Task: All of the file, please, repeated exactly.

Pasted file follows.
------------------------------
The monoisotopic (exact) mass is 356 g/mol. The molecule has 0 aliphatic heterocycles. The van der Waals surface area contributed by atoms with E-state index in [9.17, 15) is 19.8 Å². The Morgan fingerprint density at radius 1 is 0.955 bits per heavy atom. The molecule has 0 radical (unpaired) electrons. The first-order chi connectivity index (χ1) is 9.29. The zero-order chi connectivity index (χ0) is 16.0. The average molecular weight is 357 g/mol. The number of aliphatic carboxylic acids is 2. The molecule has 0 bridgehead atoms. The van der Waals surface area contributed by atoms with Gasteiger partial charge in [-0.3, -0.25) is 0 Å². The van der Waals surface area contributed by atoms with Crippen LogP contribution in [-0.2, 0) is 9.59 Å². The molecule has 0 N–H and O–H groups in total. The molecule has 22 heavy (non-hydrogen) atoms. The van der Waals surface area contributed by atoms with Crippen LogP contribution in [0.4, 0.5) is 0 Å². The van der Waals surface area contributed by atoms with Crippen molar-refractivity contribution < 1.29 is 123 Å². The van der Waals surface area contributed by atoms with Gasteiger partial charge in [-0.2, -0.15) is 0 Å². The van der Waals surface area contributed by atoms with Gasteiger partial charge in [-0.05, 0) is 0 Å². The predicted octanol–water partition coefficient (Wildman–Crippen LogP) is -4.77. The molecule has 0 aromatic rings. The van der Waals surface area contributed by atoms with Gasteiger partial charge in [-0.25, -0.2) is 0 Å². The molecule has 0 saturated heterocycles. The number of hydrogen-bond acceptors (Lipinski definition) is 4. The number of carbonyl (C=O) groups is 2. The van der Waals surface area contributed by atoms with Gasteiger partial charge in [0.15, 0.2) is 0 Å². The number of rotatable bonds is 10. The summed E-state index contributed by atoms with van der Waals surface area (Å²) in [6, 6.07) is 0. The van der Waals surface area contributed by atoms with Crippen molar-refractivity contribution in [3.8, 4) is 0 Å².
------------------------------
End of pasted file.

The monoisotopic (exact) mass is 356 g/mol. The molecule has 0 aliphatic heterocycles. The van der Waals surface area contributed by atoms with E-state index in [9.17, 15) is 19.8 Å². The Morgan fingerprint density at radius 1 is 0.955 bits per heavy atom. The molecule has 0 radical (unpaired) electrons. The first-order chi connectivity index (χ1) is 9.29. The zero-order chi connectivity index (χ0) is 16.0. The average molecular weight is 357 g/mol. The number of aliphatic carboxylic acids is 2. The molecule has 0 bridgehead atoms. The van der Waals surface area contributed by atoms with Gasteiger partial charge in [-0.3, -0.25) is 0 Å². The van der Waals surface area contributed by atoms with Crippen LogP contribution in [-0.2, 0) is 9.59 Å². The molecule has 0 N–H and O–H groups in total. The molecule has 22 heavy (non-hydrogen) atoms. The van der Waals surface area contributed by atoms with Crippen LogP contribution in [0.4, 0.5) is 0 Å². The van der Waals surface area contributed by atoms with Crippen molar-refractivity contribution < 1.29 is 123 Å². The van der Waals surface area contributed by atoms with Gasteiger partial charge in [-0.2, -0.15) is 0 Å². The van der Waals surface area contributed by atoms with Gasteiger partial charge in [-0.05, 0) is 0 Å². The predicted octanol–water partition coefficient (Wildman–Crippen LogP) is -4.77. The molecule has 0 aromatic rings. The van der Waals surface area contributed by atoms with Gasteiger partial charge in [-0.25, -0.2) is 0 Å². The molecule has 0 saturated heterocycles. The number of hydrogen-bond acceptors (Lipinski definition) is 4. The number of carbonyl (C=O) groups is 2. The van der Waals surface area contributed by atoms with Gasteiger partial charge in [0.15, 0.2) is 0 Å². The number of rotatable bonds is 10. The summed E-state index contributed by atoms with van der Waals surface area (Å²) in [6, 6.07) is 0. The van der Waals surface area contributed by atoms with Crippen molar-refractivity contribution in [3.8, 4) is 0 Å².